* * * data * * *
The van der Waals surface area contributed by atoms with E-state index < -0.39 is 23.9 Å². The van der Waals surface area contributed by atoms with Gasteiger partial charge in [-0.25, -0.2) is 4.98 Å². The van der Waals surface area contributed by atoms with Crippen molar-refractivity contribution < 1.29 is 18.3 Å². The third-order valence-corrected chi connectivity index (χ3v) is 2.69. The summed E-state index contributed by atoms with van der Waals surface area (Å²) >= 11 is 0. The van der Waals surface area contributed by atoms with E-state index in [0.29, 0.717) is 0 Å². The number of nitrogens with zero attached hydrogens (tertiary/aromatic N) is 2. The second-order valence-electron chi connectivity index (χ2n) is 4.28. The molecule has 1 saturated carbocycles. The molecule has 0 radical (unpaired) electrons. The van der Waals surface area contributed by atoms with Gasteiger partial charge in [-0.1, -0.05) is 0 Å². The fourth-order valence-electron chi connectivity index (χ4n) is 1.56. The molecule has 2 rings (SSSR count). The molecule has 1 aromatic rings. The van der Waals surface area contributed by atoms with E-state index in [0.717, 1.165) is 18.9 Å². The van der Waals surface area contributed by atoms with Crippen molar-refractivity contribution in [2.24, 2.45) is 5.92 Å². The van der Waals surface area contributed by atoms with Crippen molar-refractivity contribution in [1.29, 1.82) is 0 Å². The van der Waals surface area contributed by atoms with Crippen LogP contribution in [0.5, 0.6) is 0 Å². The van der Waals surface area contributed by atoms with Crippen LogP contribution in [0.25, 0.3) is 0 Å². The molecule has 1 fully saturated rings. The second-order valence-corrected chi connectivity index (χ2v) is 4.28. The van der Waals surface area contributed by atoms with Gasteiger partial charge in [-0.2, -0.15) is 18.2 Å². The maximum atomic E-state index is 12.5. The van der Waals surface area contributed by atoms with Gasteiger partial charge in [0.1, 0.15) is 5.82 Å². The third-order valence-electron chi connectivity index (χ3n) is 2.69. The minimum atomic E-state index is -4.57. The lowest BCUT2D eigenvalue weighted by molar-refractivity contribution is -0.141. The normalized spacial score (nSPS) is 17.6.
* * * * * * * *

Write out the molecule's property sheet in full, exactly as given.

The van der Waals surface area contributed by atoms with E-state index < -0.39 is 23.9 Å². The van der Waals surface area contributed by atoms with Gasteiger partial charge in [-0.25, -0.2) is 4.98 Å². The van der Waals surface area contributed by atoms with Crippen molar-refractivity contribution < 1.29 is 18.3 Å². The third-order valence-corrected chi connectivity index (χ3v) is 2.69. The summed E-state index contributed by atoms with van der Waals surface area (Å²) >= 11 is 0. The van der Waals surface area contributed by atoms with E-state index in [0.29, 0.717) is 0 Å². The number of nitrogens with zero attached hydrogens (tertiary/aromatic N) is 2. The second-order valence-electron chi connectivity index (χ2n) is 4.28. The molecule has 1 saturated carbocycles. The molecule has 0 radical (unpaired) electrons. The van der Waals surface area contributed by atoms with Gasteiger partial charge in [-0.1, -0.05) is 0 Å². The fourth-order valence-electron chi connectivity index (χ4n) is 1.56. The molecule has 2 rings (SSSR count). The molecule has 1 aromatic rings. The van der Waals surface area contributed by atoms with E-state index in [0.717, 1.165) is 18.9 Å². The van der Waals surface area contributed by atoms with Crippen molar-refractivity contribution in [2.24, 2.45) is 5.92 Å². The van der Waals surface area contributed by atoms with Crippen molar-refractivity contribution in [1.29, 1.82) is 0 Å². The van der Waals surface area contributed by atoms with Crippen LogP contribution in [0.5, 0.6) is 0 Å². The van der Waals surface area contributed by atoms with Crippen LogP contribution in [0.25, 0.3) is 0 Å². The molecule has 1 fully saturated rings. The second-order valence-corrected chi connectivity index (χ2v) is 4.28. The van der Waals surface area contributed by atoms with Gasteiger partial charge in [-0.2, -0.15) is 18.2 Å². The maximum atomic E-state index is 12.5. The van der Waals surface area contributed by atoms with Gasteiger partial charge in [0.1, 0.15) is 5.82 Å². The third-order valence-electron chi connectivity index (χ3n) is 2.69. The minimum atomic E-state index is -4.57. The lowest BCUT2D eigenvalue weighted by molar-refractivity contribution is -0.141. The normalized spacial score (nSPS) is 17.6.